Efficacy of SSRIs and newer antidepressants in severe depression: Comparison with TCAs
Antidepressive Agents, Tricyclic
Serotonin Uptake Inhibitors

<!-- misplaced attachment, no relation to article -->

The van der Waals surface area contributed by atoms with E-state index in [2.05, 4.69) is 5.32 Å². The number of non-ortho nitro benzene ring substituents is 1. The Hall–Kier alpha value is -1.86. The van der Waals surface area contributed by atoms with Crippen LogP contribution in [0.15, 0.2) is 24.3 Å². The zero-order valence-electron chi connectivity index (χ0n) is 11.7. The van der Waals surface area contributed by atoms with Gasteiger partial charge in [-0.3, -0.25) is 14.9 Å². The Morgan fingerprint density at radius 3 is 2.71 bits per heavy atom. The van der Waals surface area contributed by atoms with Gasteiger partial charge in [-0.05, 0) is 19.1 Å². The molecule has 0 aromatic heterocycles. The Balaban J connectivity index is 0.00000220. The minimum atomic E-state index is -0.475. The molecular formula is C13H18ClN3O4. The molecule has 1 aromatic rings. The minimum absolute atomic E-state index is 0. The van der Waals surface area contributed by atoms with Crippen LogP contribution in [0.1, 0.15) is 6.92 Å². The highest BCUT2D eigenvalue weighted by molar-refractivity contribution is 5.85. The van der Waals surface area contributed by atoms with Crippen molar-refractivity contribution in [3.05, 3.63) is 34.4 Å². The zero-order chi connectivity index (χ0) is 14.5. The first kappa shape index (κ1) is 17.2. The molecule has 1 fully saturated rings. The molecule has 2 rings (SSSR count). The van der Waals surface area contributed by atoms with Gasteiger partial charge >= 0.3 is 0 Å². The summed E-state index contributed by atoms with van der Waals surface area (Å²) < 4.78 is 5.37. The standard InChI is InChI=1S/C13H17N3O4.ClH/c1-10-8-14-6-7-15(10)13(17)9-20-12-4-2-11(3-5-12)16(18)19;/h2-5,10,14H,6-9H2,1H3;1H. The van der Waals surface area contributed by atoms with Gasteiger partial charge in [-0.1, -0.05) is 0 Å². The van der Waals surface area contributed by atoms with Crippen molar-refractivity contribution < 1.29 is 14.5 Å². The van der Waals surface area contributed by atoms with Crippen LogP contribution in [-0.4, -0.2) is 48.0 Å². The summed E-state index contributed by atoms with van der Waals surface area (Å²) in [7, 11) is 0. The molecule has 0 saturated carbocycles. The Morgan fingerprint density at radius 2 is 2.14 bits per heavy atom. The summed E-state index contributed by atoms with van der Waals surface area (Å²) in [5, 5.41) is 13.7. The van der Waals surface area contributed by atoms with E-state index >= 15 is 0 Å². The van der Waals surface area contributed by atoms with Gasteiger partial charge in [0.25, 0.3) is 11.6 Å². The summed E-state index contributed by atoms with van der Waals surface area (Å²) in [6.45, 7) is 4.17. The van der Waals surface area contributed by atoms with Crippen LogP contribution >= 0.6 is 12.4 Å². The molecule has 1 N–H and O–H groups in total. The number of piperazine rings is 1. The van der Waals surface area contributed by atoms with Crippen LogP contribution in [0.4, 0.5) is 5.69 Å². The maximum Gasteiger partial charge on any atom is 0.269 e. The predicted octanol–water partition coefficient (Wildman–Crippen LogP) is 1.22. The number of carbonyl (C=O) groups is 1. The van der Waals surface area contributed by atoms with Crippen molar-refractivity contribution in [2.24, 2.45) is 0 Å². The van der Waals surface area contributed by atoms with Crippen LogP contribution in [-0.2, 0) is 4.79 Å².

SSRIs and TCAs are comparably effective for the treatment of severe or melancholic depression. SSRIs and other newer agents appear to be better tolerated than TCAs, specifically lacking adverse anticholinergic and cardiovascular effects that may limit the use of TCAs. Emerging data with venlafaxine and mirtazapine in severely depressed patients with or without melancholia support the efficacy of these treatments. Nefazodone and bupropion were found to be effective in hospitalized depressed patients. Electroconvulsive therapy (ECT) or combined antidepressant therapy may be useful in some patients with severe depression. Patients with severe psychotic depression may respond better to an antipsychotic-antidepressant combination.